“The Way I See It #199,” on my Starbucks coffee cup Saturday morning (a quote by Berkeley Breathed, the cartoonist and creator of “Opus”): “I’m not sure about people anymore. They’re responsible for some pretty nutty stuff. Individuals I’m crazy about though.”
In recovery language, we say “Love the person, hate the behavior” (or disease–like alcoholism). I needed that reminder last Saturday.
Once a year my sisters and I pilgrimage to Small Town, Indiana, to do our version of the Stations of the Cross–we remember our dad and celebrate his amazing vision, incredible determination, and business savvy as we meet with the fellow shareholders of a company he started with three guys when we were babies. Even if we held one teeny share in the company, we’d continue the tradition, because it makes us proud to be a “Johnson girl.”
Each year is a bit like a wake–it’s bittersweet.
As more and more time elapses between now and the January night my dad died, the stories about him grow more imaginative–the trout caught on the Michigan fishing trip is that much bigger, and the Mexico excursion even more hysterical.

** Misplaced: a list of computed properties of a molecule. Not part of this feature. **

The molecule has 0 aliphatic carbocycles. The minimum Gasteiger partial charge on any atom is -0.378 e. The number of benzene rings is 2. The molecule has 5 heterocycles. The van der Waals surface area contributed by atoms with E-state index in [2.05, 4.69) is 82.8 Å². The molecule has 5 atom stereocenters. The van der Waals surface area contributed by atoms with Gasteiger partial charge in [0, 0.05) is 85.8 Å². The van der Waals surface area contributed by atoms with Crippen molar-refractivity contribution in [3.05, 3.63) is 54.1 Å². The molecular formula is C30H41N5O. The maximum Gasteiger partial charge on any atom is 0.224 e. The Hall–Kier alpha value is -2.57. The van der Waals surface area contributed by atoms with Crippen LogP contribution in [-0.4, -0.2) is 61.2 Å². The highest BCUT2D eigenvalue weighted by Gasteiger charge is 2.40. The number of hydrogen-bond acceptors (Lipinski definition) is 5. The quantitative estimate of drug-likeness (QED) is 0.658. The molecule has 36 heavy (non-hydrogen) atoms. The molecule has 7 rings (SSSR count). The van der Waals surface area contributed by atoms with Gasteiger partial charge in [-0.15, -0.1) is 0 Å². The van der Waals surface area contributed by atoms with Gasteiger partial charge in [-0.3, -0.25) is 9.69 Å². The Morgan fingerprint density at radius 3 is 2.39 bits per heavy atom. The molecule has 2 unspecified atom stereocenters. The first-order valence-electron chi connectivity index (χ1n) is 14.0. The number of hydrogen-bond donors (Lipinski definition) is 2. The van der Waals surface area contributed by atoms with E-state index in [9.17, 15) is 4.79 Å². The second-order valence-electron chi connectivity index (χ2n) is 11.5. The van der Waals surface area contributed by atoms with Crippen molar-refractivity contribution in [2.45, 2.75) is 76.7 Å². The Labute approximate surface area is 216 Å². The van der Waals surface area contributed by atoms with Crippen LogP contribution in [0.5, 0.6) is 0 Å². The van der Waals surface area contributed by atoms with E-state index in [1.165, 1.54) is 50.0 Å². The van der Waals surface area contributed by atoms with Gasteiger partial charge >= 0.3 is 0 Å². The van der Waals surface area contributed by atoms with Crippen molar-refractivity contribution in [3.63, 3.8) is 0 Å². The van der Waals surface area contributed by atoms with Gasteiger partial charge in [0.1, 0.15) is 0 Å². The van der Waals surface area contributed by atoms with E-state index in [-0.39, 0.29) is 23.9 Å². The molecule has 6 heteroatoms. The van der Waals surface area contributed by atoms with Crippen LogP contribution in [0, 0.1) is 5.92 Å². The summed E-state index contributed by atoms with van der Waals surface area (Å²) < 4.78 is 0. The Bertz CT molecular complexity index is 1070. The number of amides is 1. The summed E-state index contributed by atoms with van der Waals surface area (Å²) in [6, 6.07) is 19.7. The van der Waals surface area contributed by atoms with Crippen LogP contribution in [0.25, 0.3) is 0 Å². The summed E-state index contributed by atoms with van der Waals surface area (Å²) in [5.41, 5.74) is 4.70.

As death often does to memory, snapshots of my dad have been touched up with Photoshop. (Like how Scarlett Johansson has absolutely no cellulite on her legs in that Vogue cover shot.) Anyone eavesdropping on the testimonies might think we are talking about Ronald Reagan, Abraham Lincoln, or John F. Kennedy.
I saw and appreciated all those positive characteristics in him, too. But when my dad’s former business partner asked me for some photos of him, I had to tell the truth–I didn’t have any.
That made me sad.
I’d love to have a collection of photos of my dad and me at picnics and museums and piano recitals and high school and college events. But I don’t. And as much as I respect him for building his company and pursuing his dreams, it did come at the cost of our relationship.
That makes me even sadder.
How do I remember my dad? He was incredibly bright, driven, witty, charming, determined, creative, insightful, sensitive, and loveable. Let me say that again. Very loveable. But he was also selfish, stubborn, and at times self-destructive (or sick). The latter three adjectives are why I have few photos to share with my son David, who asks me from time to time about his “other grandpa,” and why I’m empty-handed with regard to Dad’s ex-business partner’s request.
I loved my dad, but boy did I hate his behavior at times. I was (am) crazy about him–but his actions…they left a few scars.